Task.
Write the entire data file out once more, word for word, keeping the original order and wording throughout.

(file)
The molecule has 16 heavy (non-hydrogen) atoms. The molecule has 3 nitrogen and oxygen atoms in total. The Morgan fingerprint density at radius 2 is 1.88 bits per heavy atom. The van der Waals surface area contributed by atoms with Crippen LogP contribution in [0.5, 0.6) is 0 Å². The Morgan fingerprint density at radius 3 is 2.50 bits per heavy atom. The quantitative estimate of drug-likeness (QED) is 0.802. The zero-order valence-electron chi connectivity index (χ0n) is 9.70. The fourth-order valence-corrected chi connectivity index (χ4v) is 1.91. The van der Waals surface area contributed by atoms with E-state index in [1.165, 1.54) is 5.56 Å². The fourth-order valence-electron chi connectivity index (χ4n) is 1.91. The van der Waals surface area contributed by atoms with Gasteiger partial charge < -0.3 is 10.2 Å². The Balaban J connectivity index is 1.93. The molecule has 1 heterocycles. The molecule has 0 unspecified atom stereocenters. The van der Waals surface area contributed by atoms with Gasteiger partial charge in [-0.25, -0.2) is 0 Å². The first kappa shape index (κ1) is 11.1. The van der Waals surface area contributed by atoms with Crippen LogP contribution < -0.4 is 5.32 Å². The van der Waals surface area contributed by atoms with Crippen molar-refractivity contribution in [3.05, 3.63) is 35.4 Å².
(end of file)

The molecule has 16 heavy (non-hydrogen) atoms. The molecule has 3 nitrogen and oxygen atoms in total. The Morgan fingerprint density at radius 2 is 1.88 bits per heavy atom. The van der Waals surface area contributed by atoms with Crippen LogP contribution in [0.5, 0.6) is 0 Å². The Morgan fingerprint density at radius 3 is 2.50 bits per heavy atom. The quantitative estimate of drug-likeness (QED) is 0.802. The zero-order valence-electron chi connectivity index (χ0n) is 9.70. The fourth-order valence-corrected chi connectivity index (χ4v) is 1.91. The van der Waals surface area contributed by atoms with E-state index in [1.165, 1.54) is 5.56 Å². The fourth-order valence-electron chi connectivity index (χ4n) is 1.91. The van der Waals surface area contributed by atoms with Gasteiger partial charge < -0.3 is 10.2 Å². The Balaban J connectivity index is 1.93. The molecule has 1 heterocycles. The molecule has 0 unspecified atom stereocenters. The van der Waals surface area contributed by atoms with Gasteiger partial charge in [-0.25, -0.2) is 0 Å². The first kappa shape index (κ1) is 11.1. The van der Waals surface area contributed by atoms with Crippen LogP contribution < -0.4 is 5.32 Å². The van der Waals surface area contributed by atoms with Crippen molar-refractivity contribution in [3.05, 3.63) is 35.4 Å².